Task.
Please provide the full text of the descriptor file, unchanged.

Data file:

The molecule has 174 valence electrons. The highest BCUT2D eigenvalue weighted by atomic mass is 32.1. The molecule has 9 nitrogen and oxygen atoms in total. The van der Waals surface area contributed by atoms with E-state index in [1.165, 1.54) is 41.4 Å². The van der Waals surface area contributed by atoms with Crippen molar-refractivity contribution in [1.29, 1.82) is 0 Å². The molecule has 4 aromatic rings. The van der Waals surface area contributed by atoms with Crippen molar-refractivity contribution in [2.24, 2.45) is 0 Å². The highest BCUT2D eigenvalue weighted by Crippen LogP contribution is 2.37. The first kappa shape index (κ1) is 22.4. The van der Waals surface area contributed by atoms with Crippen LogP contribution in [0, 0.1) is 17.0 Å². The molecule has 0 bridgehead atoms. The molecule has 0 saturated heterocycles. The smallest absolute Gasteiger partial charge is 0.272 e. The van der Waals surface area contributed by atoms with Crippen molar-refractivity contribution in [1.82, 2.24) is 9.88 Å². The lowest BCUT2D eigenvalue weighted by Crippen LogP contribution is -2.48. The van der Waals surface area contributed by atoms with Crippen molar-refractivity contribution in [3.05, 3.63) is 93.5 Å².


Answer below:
The molecule has 174 valence electrons. The highest BCUT2D eigenvalue weighted by atomic mass is 32.1. The molecule has 9 nitrogen and oxygen atoms in total. The van der Waals surface area contributed by atoms with E-state index in [1.165, 1.54) is 41.4 Å². The van der Waals surface area contributed by atoms with Crippen molar-refractivity contribution in [1.29, 1.82) is 0 Å². The molecule has 4 aromatic rings. The van der Waals surface area contributed by atoms with Crippen molar-refractivity contribution in [2.24, 2.45) is 0 Å². The highest BCUT2D eigenvalue weighted by Crippen LogP contribution is 2.37. The first kappa shape index (κ1) is 22.4. The van der Waals surface area contributed by atoms with Crippen LogP contribution in [0, 0.1) is 17.0 Å². The molecule has 0 bridgehead atoms. The molecule has 0 saturated heterocycles. The smallest absolute Gasteiger partial charge is 0.272 e. The van der Waals surface area contributed by atoms with Crippen molar-refractivity contribution in [1.82, 2.24) is 9.88 Å². The lowest BCUT2D eigenvalue weighted by Crippen LogP contribution is -2.48. The van der Waals surface area contributed by atoms with Crippen molar-refractivity contribution in [3.05, 3.63) is 93.5 Å².